By Hans Morgenstern
By Joseph Hess
By Peter Gilstrap
By Julia Burch
By Jeremy Essig
By Nathan Smith
By Julie Seabaugh
By Julie Seabaugh
This pan-Missouri garage-rock festival was conceived and executed by the tireless Jeff Kopp, the mastermind behind garagepunk.com and in-veterate promoter of all things loud and decadent. Kopp trawled through "hundreds" of Missouri-based bands' MySpace pages to round out the two nights and one afternoon of the festival. But fourteen bands in two days is still a lot for the layperson to take in, so here's a field guide to the best of the baddest:
Who: In hibernation since spring 2005 (but not in rehab or prison, as its rawkus 300-proof sound might suggest), the mighty Cripplers will headline Friday night a set that portends a Saturday full of hangovers and ringing ears.
Native to: Columbia, but has been based in St. Louis for the last several years.
Call: Overdriven, maxxed-out, sped-up, drunk (but not sloppy-drunk) rock & roll. The band is much better heard than described.
Recent Specimen: Nothing too recent, but its 2001 debut on Dionysus, One More For The Bad Guys, is thee holy scripture of the millennial Show-Me scene, amen.
Who: The braynechylde of local-rock fixture, KDHX DJ and evil clown Jeff Hess, the Geargrinders had been extinct since 1999. But Kopp hectored them into reforming to headline the second night of the blowout, accompanied by Jason Edge (a.k.a. Mr. Exene Cervenka) of the Original Sinners.
Native To: St. Louis.
Call: Spidery surf-guitar lines, psychedelic organ, chunky garage chordage, howling vocals, too much echo if it's trashy and primitive, you'll find it in at least one Geargrinders song.
Recent Specimen: Sadly, none since a 1998 seven-inch EP and a few comp tracks from around the same time. But hopes are high for the reformed band to get back into the studio if they can find one that'll have them.
Who: Reports of frontman Jeremiah Kidwell's frantic stage antics have prompted local authorities to put security forces on "pink alert."
Native To: Kansas City.
Call: If the Ramones took the blues out of punk rock, the Pink Socks put it back in, with swampy riffs and the occasional harmonica honk. Don't worry, kids this isn't your old man's R&B.
Recent Specimen: None yet, but Kidwell can be heard in fine fettle on We Told You Not To Cross Us... (Crypt), the 1997 demi-classic by his old band the Revelators.
Who: Not a guy named Monte Carlos, or two guys named Monte and Carlos, but three guys who play overclocked gonad-punk tunes with titles like "Horny" and "Vampire."
Native To: Columbia, but currently operating in Champaign, Illinois. What is it with Columbia garage-rock bands moving away?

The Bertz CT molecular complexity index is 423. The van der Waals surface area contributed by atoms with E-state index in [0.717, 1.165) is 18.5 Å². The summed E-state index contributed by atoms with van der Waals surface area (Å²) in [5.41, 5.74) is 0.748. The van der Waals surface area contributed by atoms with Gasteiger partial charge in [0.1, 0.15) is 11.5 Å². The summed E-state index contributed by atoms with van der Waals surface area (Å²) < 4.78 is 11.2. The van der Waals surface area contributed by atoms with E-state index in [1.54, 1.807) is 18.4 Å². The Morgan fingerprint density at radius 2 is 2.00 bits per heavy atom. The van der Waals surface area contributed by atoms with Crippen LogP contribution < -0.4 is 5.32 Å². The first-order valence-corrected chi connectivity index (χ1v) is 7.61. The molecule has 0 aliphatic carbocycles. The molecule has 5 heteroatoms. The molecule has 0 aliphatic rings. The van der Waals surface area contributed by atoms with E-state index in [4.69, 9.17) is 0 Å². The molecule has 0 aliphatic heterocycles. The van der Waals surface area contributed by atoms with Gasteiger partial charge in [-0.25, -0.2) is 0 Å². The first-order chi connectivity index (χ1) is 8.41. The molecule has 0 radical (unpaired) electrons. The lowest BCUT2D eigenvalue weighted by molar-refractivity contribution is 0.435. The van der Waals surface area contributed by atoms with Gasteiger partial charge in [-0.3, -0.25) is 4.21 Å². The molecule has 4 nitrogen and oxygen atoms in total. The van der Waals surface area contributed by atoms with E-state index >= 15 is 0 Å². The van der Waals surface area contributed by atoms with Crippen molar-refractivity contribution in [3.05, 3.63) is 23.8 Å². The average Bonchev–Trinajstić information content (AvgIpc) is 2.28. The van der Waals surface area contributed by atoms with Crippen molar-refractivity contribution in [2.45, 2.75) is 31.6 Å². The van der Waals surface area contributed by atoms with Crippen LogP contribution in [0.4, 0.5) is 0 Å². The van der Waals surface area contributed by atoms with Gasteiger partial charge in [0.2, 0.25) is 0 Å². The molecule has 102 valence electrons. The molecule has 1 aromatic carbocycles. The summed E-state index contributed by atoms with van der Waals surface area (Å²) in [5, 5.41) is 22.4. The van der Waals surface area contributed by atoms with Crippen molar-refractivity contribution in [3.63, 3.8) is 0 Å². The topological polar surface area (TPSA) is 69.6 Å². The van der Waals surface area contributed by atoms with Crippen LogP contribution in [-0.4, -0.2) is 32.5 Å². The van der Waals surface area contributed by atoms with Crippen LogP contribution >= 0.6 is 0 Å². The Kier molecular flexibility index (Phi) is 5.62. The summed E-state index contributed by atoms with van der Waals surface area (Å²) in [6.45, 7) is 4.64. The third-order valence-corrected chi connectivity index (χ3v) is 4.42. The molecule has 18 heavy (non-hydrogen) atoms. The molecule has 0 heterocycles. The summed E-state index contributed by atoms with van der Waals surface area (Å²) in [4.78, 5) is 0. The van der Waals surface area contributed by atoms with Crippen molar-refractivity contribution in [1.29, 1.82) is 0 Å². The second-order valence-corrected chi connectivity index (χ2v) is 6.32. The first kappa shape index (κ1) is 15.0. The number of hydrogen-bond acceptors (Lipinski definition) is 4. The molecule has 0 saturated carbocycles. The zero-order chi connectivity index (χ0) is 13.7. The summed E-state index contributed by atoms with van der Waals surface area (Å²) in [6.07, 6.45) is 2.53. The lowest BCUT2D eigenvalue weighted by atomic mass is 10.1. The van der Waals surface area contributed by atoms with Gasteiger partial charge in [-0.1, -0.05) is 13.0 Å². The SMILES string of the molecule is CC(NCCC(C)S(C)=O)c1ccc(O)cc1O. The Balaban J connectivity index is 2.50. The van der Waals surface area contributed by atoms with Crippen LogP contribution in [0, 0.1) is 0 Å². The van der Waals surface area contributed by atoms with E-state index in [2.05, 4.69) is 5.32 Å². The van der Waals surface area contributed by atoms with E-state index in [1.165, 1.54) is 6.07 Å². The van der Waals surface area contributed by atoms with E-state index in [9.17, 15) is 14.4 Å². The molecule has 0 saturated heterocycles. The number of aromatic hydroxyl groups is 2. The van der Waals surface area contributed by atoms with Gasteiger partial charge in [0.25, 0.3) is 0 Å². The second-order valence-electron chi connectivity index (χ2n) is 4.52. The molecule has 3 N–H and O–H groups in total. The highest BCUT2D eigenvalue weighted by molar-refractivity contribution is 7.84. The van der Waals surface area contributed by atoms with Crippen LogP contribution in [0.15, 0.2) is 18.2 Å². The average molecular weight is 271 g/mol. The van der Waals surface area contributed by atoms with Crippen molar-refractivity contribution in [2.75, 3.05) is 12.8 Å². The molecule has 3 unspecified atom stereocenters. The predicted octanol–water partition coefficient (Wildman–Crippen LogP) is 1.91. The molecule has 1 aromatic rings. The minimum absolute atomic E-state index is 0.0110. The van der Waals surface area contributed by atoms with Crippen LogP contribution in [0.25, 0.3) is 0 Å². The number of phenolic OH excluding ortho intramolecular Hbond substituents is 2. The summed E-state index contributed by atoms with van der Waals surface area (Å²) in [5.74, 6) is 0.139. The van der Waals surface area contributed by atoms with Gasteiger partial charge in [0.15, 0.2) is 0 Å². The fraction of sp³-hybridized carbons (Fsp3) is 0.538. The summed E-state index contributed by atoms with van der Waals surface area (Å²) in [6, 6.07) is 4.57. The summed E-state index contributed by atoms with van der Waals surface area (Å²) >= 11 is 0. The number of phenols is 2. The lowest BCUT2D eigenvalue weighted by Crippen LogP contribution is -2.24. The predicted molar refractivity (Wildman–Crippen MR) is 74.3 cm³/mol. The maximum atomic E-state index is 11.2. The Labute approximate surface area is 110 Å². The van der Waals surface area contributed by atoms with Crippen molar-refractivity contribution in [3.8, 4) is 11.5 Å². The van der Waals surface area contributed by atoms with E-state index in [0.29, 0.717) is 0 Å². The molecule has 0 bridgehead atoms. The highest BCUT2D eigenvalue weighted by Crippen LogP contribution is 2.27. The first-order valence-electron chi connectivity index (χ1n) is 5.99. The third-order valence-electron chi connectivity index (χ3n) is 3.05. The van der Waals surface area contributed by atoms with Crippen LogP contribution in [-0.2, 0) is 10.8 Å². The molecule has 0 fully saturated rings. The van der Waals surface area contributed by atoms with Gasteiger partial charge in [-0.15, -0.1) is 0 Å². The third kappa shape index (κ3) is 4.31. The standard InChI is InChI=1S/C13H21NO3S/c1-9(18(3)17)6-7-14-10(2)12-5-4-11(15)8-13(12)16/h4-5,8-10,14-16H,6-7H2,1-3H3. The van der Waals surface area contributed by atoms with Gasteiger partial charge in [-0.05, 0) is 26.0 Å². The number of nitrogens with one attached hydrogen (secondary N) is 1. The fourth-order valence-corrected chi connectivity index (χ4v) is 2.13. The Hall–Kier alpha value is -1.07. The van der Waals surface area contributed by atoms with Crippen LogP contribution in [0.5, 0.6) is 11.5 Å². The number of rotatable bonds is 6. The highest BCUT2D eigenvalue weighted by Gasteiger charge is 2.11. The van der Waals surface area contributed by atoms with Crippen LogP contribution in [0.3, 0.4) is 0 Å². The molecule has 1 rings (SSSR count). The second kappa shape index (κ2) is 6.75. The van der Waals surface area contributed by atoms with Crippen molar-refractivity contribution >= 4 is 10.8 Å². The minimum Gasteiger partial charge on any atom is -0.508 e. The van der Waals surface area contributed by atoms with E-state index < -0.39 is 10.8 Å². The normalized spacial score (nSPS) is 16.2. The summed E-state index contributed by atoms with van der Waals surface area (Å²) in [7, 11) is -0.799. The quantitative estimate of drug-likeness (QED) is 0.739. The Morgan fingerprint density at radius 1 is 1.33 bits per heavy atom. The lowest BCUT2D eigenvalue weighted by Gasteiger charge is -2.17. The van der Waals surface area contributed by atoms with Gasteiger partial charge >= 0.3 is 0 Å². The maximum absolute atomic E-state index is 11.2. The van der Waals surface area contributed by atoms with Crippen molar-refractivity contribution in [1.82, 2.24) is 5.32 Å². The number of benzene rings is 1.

Call: Snarling guitar leads and huge choruses might give them a more "contemporary" sound than many of their fellow Blow-Outees, but in the best possible way, á la the Mooney Suzuki.
Recent Specimen: None captured to date.
The Rich Boys
Who: Punk mythology paints the early '70s as a wasteland of Doobie Brothers and Steely Dans, but the Rich Boys remember the proto-punk and glam sounds of those dark ages. Like a less wanky Spiders From Mars, a male version of the Runaways or a non-androgynous New York Dolls, the Rich Boys bring all the satisfaction of Me Decade rock without the flab and fluff.
Native To: Kansas City.
Call: Campy, catchy, streamlined.
Recent Specimen: Its self-released 2007 disc $ boasts ten compressed FM-radio stormers and one un-Googleable title.
Thee Fine Lines
Who: The southwestern corner of the state is more known for Yakov Smirnoff, Shoji Tabuchi and other Branson freakshows, but Thee Fine Lines have been flying the freakbeat flag since 2001. It's taken them around this country and elsewhere and beyond and so forth and so on.
Native To: Springfield.
Call: A 1966-vintage melange of powerchord rockers, introspective proto-psych moodiness and pop hooks.
Recent Specimen: Set You Straight, the band's second full-length, came out this year on Screaming Apple Records.
Who: These youngish Joplinites are almost enough to give one hope for the future of the rock & roll youth of America. Are they breeding any more like this down there? And can they send a few our way?
Native To: Joplin.
Call: Snotty and lo-fi but soulful, catchy as Ebola and not afraid of a ballad. If ideological issues prevent you from enjoying the early Rolling Stones, here's your low-fat substitute.
Recent Specimen: An EP called Really Jacqueline!, self-released this year.
Ah, if only space permitted an examination of the merits of the super-poppy 75s, the nihilistic Nevermores, the adorable Vultures, the muddy Left Arm or the curl-shooting Von Hodads. Sometimes it seems like being in Missouri is the worst thing about St. Louis, but the Show-Me Blowout is an embarrassment of homegrown riches. Chances are there won't be another garage-rock spectacular like this in St. Louis in our lifetimes. (Unless, of course, Jeff Kopp decides to do it again next year...) 8 p.m., Friday, October 12, with The Cripplers, Pink Socks, the Rich Boys, the Modern Primitives and Left Arm; and 8 p.m., Saturday, October 13, with The Geargrinders, Thee Fine Lines, the Von Hodads, Monte Carlos, the Nevermores. Off Broadway, 3509 Lemp Avenue. $10 each night or $15 for both nights. 21+ up only. 314-773-3363. Also, the Vultures, the 75s, the Vickroids and the Mad Titans play an afternoon barbecue at 1 p.m., Saturday, October 13. Apop Records, 2831 Cherokee Street. Free. All ages. 314-664-6575.